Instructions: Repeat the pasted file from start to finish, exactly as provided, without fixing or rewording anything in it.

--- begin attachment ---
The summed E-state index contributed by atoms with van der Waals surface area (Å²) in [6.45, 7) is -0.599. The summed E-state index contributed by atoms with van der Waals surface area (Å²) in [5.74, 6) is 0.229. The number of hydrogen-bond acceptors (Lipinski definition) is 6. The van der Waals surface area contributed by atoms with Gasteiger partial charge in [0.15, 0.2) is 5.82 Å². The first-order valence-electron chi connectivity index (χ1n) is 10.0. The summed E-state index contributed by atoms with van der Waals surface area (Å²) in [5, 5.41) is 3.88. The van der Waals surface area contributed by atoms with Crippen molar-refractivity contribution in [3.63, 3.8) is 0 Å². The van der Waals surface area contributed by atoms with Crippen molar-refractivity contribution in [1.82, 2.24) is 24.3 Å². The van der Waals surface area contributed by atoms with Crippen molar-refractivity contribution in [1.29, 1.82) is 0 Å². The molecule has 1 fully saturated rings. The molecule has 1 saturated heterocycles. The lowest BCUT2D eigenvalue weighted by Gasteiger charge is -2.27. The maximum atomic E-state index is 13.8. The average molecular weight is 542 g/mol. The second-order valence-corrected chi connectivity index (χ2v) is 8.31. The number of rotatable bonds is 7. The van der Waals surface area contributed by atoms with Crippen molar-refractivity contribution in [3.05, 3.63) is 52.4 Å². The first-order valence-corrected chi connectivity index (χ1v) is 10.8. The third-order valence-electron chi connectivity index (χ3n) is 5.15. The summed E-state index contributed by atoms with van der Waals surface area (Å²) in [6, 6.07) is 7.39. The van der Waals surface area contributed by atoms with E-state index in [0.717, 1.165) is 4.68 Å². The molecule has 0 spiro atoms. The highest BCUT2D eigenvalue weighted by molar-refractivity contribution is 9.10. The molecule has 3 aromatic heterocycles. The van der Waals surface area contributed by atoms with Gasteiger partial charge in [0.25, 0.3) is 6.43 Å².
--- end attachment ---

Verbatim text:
The summed E-state index contributed by atoms with van der Waals surface area (Å²) in [6.45, 7) is -0.599. The summed E-state index contributed by atoms with van der Waals surface area (Å²) in [5.74, 6) is 0.229. The number of hydrogen-bond acceptors (Lipinski definition) is 6. The van der Waals surface area contributed by atoms with Gasteiger partial charge in [0.15, 0.2) is 5.82 Å². The first-order valence-electron chi connectivity index (χ1n) is 10.0. The summed E-state index contributed by atoms with van der Waals surface area (Å²) in [5, 5.41) is 3.88. The van der Waals surface area contributed by atoms with Crippen molar-refractivity contribution in [3.63, 3.8) is 0 Å². The van der Waals surface area contributed by atoms with Crippen molar-refractivity contribution in [1.82, 2.24) is 24.3 Å². The van der Waals surface area contributed by atoms with Crippen molar-refractivity contribution in [1.29, 1.82) is 0 Å². The molecule has 1 fully saturated rings. The molecule has 1 saturated heterocycles. The lowest BCUT2D eigenvalue weighted by Gasteiger charge is -2.27. The maximum atomic E-state index is 13.8. The average molecular weight is 542 g/mol. The second-order valence-corrected chi connectivity index (χ2v) is 8.31. The number of rotatable bonds is 7. The van der Waals surface area contributed by atoms with Crippen molar-refractivity contribution in [3.05, 3.63) is 52.4 Å². The first-order valence-corrected chi connectivity index (χ1v) is 10.8. The third-order valence-electron chi connectivity index (χ3n) is 5.15. The summed E-state index contributed by atoms with van der Waals surface area (Å²) in [6, 6.07) is 7.39. The van der Waals surface area contributed by atoms with E-state index in [0.717, 1.165) is 4.68 Å². The molecule has 0 spiro atoms. The highest BCUT2D eigenvalue weighted by molar-refractivity contribution is 9.10. The molecule has 3 aromatic heterocycles. The van der Waals surface area contributed by atoms with Gasteiger partial charge in [0.25, 0.3) is 6.43 Å².